Art Mortvedt, the first man credited with flying a single engine plane to both the North and South Poles, spoke to the SML Pilots Club on April 12. He also talked about his life in Alaska owning a nature lodge.

Mortvedt is a North Dakota native. In January 1974, he left the continental United States to live in an Alaskan village as teacher to native children for two years. During that period, he met his wife and learned about the rich culture. At one point, he took a trip to the wilderness to live a more simple life, discovering that better suited his personality.

“Never did I go back to the classroom,” Mortvedt recalled. “I like teaching, but I feel a little claustrophobic in a classroom.”

The home he founded with his wife evolved over time into a sod house, and then he built six cabins. The cramped space presented numerous challenges, especially with the slop bucket perched in the corner of the house. Later, the couple constructed a lodge on Selby Lake. The tranquil scene attracted many guests seeking to escape the chaotic nature of modern life. Mordvedt ran a sled dog team and hunted wildlife in the chilly Alaskan wilderness for food. Initially, he chartered a plane for supplies, but had another idea.

“Then, in 1981, I thought maybe its time I get a plane,’’ Mordvedt remembers.

That began his love affair with flying. Mordvedt purchased his first plane in the early 1980s. He received his pilot’s license from Arizona in 28 days and bought the small aircraft from a man in Acheson, Kansas. In the mid-1980s, Mordvedt flew a single engine plane that would become his pride, an orange airplane that he affectionately nicknamed “the Polar Pumpkin.” The Polar Pumpkin was the mode of transportation he took on excursions through the Arctic and Antarctic. Mordvedt started making trips to Antarctica in the early 1980s.

“I’ve probably made about 20 some trips to Antarctica,” Mordtvedt said. “It’s one of the most amazing parts of the world I’ve ever seen and, in some ways, a second home.”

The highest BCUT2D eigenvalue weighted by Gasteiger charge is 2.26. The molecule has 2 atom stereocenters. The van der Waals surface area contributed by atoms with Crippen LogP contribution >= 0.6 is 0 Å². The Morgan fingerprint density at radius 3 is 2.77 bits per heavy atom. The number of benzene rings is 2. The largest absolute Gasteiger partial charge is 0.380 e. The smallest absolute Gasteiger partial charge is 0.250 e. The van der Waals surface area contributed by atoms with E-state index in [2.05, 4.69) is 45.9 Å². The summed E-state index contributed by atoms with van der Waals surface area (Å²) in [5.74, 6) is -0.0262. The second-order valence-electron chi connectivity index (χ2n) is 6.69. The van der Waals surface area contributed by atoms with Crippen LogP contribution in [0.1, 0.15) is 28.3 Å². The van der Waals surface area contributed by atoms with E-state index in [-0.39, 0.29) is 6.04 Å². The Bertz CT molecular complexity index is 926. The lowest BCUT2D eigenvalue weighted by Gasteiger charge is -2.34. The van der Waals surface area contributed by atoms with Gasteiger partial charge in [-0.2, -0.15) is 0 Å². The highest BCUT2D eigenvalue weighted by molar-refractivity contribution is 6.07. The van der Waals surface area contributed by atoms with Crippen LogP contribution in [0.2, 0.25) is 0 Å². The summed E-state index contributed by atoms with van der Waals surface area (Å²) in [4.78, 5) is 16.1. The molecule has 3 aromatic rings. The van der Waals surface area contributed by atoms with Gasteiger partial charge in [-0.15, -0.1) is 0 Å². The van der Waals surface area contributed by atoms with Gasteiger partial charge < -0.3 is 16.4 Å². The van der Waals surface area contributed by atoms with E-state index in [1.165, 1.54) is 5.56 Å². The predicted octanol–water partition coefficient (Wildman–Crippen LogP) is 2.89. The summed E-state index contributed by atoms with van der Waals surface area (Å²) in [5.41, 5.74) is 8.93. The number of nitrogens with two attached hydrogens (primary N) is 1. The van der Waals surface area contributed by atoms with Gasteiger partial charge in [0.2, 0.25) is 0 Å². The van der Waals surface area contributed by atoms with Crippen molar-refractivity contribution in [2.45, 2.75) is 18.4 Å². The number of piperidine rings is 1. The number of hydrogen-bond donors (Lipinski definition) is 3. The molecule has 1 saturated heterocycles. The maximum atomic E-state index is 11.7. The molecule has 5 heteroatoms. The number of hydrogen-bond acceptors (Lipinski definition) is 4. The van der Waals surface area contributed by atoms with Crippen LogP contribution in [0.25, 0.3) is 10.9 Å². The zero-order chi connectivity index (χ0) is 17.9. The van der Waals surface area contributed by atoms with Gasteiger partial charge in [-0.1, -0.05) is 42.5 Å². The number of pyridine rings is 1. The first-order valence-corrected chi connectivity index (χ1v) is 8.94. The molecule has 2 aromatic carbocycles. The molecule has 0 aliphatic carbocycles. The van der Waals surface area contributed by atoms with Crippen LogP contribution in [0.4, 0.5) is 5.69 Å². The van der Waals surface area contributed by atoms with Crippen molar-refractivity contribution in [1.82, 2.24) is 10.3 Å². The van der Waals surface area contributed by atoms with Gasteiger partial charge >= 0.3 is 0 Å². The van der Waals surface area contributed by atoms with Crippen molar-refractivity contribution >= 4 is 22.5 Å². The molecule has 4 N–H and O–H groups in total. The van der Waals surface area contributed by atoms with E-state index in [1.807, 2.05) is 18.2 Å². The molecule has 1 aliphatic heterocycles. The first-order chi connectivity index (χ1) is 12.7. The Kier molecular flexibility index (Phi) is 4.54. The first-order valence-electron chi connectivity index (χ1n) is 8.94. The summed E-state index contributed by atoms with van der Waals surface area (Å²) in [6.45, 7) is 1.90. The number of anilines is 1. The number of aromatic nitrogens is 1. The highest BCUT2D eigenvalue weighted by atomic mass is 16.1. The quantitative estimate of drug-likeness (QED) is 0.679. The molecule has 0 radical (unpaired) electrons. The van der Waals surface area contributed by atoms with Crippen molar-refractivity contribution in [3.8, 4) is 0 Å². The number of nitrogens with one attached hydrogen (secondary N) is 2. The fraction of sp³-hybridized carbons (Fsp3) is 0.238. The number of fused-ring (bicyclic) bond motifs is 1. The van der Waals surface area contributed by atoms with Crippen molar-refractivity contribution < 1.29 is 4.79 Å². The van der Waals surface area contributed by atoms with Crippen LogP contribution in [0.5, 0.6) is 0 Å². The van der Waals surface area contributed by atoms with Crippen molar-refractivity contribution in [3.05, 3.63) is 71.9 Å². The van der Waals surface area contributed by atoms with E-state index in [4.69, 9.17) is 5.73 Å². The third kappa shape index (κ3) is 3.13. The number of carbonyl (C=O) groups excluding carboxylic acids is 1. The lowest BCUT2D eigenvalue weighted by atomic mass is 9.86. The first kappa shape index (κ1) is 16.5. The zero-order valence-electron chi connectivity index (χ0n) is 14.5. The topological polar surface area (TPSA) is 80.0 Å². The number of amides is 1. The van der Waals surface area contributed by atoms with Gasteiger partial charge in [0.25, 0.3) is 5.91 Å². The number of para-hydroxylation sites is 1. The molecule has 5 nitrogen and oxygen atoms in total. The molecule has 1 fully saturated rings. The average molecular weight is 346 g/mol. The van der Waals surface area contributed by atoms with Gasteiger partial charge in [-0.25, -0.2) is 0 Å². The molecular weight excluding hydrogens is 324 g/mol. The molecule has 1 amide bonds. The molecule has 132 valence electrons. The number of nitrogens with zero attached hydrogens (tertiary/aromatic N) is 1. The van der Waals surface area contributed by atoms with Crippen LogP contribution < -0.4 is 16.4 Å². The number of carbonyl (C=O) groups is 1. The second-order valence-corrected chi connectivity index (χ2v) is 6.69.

Mordvedt flew the Polar Pumpkin for two summers, at the beginning, for researchers and tourists, digging a hole to store the plane. On November 22, 1999, Mordvedt flew to the South Pole solo, stopping at designated stations. He later set his sights on visiting the North Pole. Due to challenges of making the trip, with some failed attempts, he accomplished the feat in April 2013 of reaching the North Pole. When he flew to the North Pole, he had three GPS systems, including one in his pocket in case he needed to make an emergency landing to walk. He also mentioned that he needed to fly solo.

“It had to be a solo flight. I had so much stuff on board, I had to go alone,” Mordvedt explained.

Mordvedt said he completed some expeditions for the purposes of collecting scientific data, mostly microbiological data. While not a scientist himself, he wanted to make good use of his time rather than just have his journeys all be pleasure trips.

“I’m hoping the data will be really useful,” Mordvedt said.

Still, Mordvedt believes just meeting some of the amazing people he has encountered made the trip worth it. He gave his lecture on April 12 to the SML Pilots Club. The club has approximately 50 paying members. The meetings are normally held the third Thursday of every month, usually with a guest speaker at each meeting. Being a licensed pilot is not a requirement for attending the meetings.

Other Womack Publishing Company websites include: wpcva.com, aconews.com, vancnews.com, and montgomeryherald.com